Australian War Memorial: Messerschmitt Me 262 “Black X”

Within the Striking by Night exhibition of the Australian War Memorial sits some of the most famous World War Two aircraft produced by German aviation company Messerschmitt AG. The jewel in the crown is a Messerschmitt Me 262A-2a jet fighter-bomber “Jabo” variant. The Me 262 was the world’s first fully operational jet aircraft. The Australian War Memorial example is known as “Black X” because of the distinctive Luftwaffe KG 51 unit markings on the nose wheel undercarriage door and fuselage. It is said to be the only surviving bomber variant.

Luftwaffe Me-262
Luftwaffe Me 262A-2a “Black X” at the Australian War Memorial (photo taken during my January 2016 visit)
Luftwaffe Me-262
Me 262A-2a “Black X” is not the easiest aircraft to photograph due to the location and dark setting (photo taken during my January 2016 visit)

Although the first jet engined prototype of the Messerschmitt Me 262A flew in 1942, it did not reach operational status until April 1944. The introduction of the jet fighter was delayed for a number of reasons but the main reason was that Hitler wanted them to carry bombs, while the Luftwaffe wanted them to be a fighter only, to intercept the Allied bombers raining destruction all over the Reich (which was also causing a shortage in parts and fuel and delaying production and deployment even further). It took a while to prove the advantages of a jet fighter.

Me-262 tail wheeled prototype 1942
Me 262 tail wheeled prototype 1942

With its high-speed, Luftwaffe General and air ace Adolf Galland with 104 aerial victories (7 victories flying the Me 262 whilst commanding JV44 between March 1945 and May 1945) described the Me 262 as if angels were pushing“ (the two Junkers Jumo 109-004B axial-flow turbojets enabled a maximum speed of 900 km/h or 559 mph). With 4 hard-hitting 30mm cannons (plus some were fitted with R4M underwing anti-aircraft rockets) the Me 262 could inflict plenty of damage on Allied bombers but the delay in service entry was a mistake that cost the Luftwaffe dearly in deploying a technological edge in a timely manner to protect their airspace.

There was also an element of shock and awe amongst Allied pilots when they first saw the new jets slicing through the sky at incredible speeds, unleashing hell as they zipped through bomber formations. This advantage was short lived though and Allied tactics were soon put into action to deal with the German jet menace.

Luftwaffe Me 262 pilots claimed a total of 542 Allied air to air victories in their deployment from April 1944 to May 1945 but they were restricted by engine problems, fuel shortages and Allied attacks on their air bases (the best time to hit an Me-262 was when it was most vulnerable and that was when it was landing and short on fuel or already on the ground). Over 1,400 were manufactured with losses reported as only 100 in air to air combat but up to 1,200 Me 262’s were destroyed on the ground! The jet age had come and changed air combat forever but it was all too late to help the battered Luftwaffe turn the tide of the air war over occupied Europe and Germany.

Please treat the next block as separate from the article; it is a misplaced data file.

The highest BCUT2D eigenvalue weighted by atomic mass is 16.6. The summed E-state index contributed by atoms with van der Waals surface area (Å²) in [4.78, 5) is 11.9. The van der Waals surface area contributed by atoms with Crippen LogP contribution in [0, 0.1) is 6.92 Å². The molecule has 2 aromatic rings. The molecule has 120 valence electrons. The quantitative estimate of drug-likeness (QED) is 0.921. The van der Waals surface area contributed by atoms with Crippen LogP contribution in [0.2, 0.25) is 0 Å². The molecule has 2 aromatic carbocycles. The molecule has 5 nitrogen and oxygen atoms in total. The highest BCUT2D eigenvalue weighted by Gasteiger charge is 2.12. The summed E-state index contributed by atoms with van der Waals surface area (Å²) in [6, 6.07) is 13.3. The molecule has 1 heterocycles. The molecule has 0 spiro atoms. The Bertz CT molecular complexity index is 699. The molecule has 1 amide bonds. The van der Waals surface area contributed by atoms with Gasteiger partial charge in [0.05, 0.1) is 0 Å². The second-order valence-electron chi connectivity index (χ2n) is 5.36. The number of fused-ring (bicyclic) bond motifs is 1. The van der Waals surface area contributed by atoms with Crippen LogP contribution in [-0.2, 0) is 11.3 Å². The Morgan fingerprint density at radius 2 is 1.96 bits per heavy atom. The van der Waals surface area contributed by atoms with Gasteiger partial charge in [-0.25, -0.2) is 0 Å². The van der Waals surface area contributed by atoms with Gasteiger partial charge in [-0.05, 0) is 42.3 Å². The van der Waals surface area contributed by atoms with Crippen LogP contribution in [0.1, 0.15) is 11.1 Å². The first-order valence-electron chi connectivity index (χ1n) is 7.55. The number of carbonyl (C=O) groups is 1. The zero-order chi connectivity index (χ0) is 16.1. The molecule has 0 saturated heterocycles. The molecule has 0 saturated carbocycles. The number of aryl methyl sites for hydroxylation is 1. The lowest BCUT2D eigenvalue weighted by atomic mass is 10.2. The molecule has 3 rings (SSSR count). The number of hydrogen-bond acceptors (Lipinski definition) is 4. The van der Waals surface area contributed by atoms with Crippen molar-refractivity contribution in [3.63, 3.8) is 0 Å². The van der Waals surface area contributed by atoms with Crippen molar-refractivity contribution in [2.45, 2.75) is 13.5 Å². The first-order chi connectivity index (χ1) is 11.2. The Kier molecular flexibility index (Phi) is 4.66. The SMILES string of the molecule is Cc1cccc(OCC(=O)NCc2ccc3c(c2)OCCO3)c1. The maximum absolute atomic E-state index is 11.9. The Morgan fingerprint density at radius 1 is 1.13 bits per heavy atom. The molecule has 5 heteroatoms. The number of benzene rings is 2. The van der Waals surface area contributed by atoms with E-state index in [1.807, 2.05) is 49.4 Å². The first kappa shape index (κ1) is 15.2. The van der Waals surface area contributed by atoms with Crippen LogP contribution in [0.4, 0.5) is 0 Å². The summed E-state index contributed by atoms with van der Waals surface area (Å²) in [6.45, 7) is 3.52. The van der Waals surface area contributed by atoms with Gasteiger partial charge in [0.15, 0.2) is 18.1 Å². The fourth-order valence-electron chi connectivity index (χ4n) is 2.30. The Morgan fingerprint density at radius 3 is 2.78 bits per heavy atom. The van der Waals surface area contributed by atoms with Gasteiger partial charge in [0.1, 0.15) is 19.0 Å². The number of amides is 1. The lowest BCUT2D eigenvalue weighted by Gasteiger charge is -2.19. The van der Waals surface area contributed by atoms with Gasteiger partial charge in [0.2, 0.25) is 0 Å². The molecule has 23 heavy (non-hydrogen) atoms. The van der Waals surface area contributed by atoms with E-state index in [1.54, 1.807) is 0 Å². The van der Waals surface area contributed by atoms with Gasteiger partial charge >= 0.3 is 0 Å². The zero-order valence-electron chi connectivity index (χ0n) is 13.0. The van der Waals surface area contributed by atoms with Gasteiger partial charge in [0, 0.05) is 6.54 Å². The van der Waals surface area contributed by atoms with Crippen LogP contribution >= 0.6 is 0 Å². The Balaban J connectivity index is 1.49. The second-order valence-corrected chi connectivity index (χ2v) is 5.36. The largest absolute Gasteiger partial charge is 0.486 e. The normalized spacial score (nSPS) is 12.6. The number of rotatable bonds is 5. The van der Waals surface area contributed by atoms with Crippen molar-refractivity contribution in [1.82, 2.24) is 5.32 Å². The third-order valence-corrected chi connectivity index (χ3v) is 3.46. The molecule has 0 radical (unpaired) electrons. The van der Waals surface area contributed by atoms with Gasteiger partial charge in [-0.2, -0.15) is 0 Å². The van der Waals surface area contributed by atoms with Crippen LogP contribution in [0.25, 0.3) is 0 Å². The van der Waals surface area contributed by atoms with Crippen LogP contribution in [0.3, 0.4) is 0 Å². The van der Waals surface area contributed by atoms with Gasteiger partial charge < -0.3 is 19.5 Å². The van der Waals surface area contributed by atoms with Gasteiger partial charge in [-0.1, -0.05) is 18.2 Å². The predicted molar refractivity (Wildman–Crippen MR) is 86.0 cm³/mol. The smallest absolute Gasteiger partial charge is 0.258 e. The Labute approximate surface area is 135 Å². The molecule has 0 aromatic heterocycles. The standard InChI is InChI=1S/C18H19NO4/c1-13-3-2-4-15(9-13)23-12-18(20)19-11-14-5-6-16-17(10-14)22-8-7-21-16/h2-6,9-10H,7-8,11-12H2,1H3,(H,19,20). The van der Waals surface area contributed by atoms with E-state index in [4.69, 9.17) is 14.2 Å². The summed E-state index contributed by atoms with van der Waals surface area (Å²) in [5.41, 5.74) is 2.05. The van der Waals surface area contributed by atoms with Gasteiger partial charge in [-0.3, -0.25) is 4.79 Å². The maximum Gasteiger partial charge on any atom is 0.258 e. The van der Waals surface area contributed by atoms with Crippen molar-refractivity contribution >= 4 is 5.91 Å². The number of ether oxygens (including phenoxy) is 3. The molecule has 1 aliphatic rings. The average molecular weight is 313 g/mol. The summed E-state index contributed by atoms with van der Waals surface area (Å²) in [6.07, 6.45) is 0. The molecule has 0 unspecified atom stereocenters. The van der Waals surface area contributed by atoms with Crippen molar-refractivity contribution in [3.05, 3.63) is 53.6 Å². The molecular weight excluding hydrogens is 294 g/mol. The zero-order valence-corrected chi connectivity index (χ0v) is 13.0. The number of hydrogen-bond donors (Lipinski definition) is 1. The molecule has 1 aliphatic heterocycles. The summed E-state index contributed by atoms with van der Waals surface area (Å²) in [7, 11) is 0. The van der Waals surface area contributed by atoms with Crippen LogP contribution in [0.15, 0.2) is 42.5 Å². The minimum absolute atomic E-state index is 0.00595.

Luftwaffe Me-262A in 1944 (Photo Source: German Federal Archives)
Luftwaffe Me 262A in 1944 (Photo Source: German Federal Archives)

Australian bomber crews flying with RAF Bomber Command encountered Me 262’s over Europe and an Australian pilot flying in the RAF, Squadron Leader F.A.O Tony Gaze OAM DFC and 2 Bars was the first Australian to shoot one down while flying Supermarine Spitfire Mk.XIV DW-F with RAF No. 610 Squadron on February 14th, 1945 (the Me-262A-2 of I./KG51 was flown by Fw. Rudolf Hoffman and was shot down over Emmrich on Rhine, Germany).

Downing the Messerschmitt by Jiri Strouhal Tony Gaze RAF Me-262 Spitfire
Downing the Messerschmitt by Jiri Strouhal
Australian Tony Gaze downs a Luftwaffe Me-262 in 1945
Australian Tony Gaze downs a Luftwaffe Me 262 in 1945 (image source:

Tony Gaze also shot down a Luftwaffe Arado Ar 234 jet bomber on April 12th, 1945 and became the first Australian to fly a jet in combat when he the flew a Gloster Meteor III jet fighter with RAF 616 Squadron in 1945. His final air to air tally was 12.5 victories (11 destroyed and 3 shared), 4 probables and one V-1 flying bomb (plus damage to 1 Messerschmitt Bf-109E and 4 Focke-Wulf Fw-190 fighters).